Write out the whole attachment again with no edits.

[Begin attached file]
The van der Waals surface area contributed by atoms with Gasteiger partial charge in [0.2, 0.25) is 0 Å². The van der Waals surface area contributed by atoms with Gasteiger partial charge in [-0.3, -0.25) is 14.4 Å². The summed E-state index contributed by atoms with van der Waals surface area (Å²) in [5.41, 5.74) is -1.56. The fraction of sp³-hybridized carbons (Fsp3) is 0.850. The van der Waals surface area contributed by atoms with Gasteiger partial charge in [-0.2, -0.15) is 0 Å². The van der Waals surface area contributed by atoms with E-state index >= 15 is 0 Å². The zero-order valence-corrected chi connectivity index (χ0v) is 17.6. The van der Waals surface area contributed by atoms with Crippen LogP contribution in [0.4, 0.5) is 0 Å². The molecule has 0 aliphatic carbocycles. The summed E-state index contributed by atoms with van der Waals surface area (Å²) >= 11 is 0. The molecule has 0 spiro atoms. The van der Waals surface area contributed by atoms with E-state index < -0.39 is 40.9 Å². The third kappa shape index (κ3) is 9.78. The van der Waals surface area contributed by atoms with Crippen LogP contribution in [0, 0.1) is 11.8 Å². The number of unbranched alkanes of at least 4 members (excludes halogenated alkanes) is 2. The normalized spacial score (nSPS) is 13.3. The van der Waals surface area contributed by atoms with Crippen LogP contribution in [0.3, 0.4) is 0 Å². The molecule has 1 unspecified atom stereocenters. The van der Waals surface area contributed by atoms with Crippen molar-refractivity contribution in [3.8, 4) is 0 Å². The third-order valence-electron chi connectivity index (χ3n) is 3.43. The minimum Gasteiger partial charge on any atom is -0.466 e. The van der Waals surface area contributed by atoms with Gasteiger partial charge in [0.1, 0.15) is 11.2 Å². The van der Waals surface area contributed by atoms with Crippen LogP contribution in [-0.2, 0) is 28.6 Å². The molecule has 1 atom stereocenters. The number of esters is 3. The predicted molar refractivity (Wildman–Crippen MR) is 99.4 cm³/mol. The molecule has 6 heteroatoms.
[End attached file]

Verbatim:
The van der Waals surface area contributed by atoms with Gasteiger partial charge in [0.2, 0.25) is 0 Å². The van der Waals surface area contributed by atoms with Gasteiger partial charge in [-0.3, -0.25) is 14.4 Å². The summed E-state index contributed by atoms with van der Waals surface area (Å²) in [5.41, 5.74) is -1.56. The fraction of sp³-hybridized carbons (Fsp3) is 0.850. The van der Waals surface area contributed by atoms with Gasteiger partial charge in [-0.2, -0.15) is 0 Å². The van der Waals surface area contributed by atoms with E-state index >= 15 is 0 Å². The zero-order valence-corrected chi connectivity index (χ0v) is 17.6. The van der Waals surface area contributed by atoms with Crippen LogP contribution in [0.4, 0.5) is 0 Å². The molecule has 0 aliphatic carbocycles. The summed E-state index contributed by atoms with van der Waals surface area (Å²) >= 11 is 0. The molecule has 0 spiro atoms. The van der Waals surface area contributed by atoms with E-state index < -0.39 is 40.9 Å². The third kappa shape index (κ3) is 9.78. The van der Waals surface area contributed by atoms with Crippen LogP contribution in [0, 0.1) is 11.8 Å². The number of unbranched alkanes of at least 4 members (excludes halogenated alkanes) is 2. The normalized spacial score (nSPS) is 13.3. The van der Waals surface area contributed by atoms with Crippen LogP contribution in [0.3, 0.4) is 0 Å². The molecule has 1 unspecified atom stereocenters. The van der Waals surface area contributed by atoms with Crippen molar-refractivity contribution in [3.8, 4) is 0 Å². The third-order valence-electron chi connectivity index (χ3n) is 3.43. The minimum Gasteiger partial charge on any atom is -0.466 e. The van der Waals surface area contributed by atoms with Gasteiger partial charge in [0.1, 0.15) is 11.2 Å². The van der Waals surface area contributed by atoms with Crippen LogP contribution in [-0.2, 0) is 28.6 Å². The molecule has 1 atom stereocenters. The number of esters is 3. The predicted molar refractivity (Wildman–Crippen MR) is 99.4 cm³/mol. The molecule has 6 heteroatoms.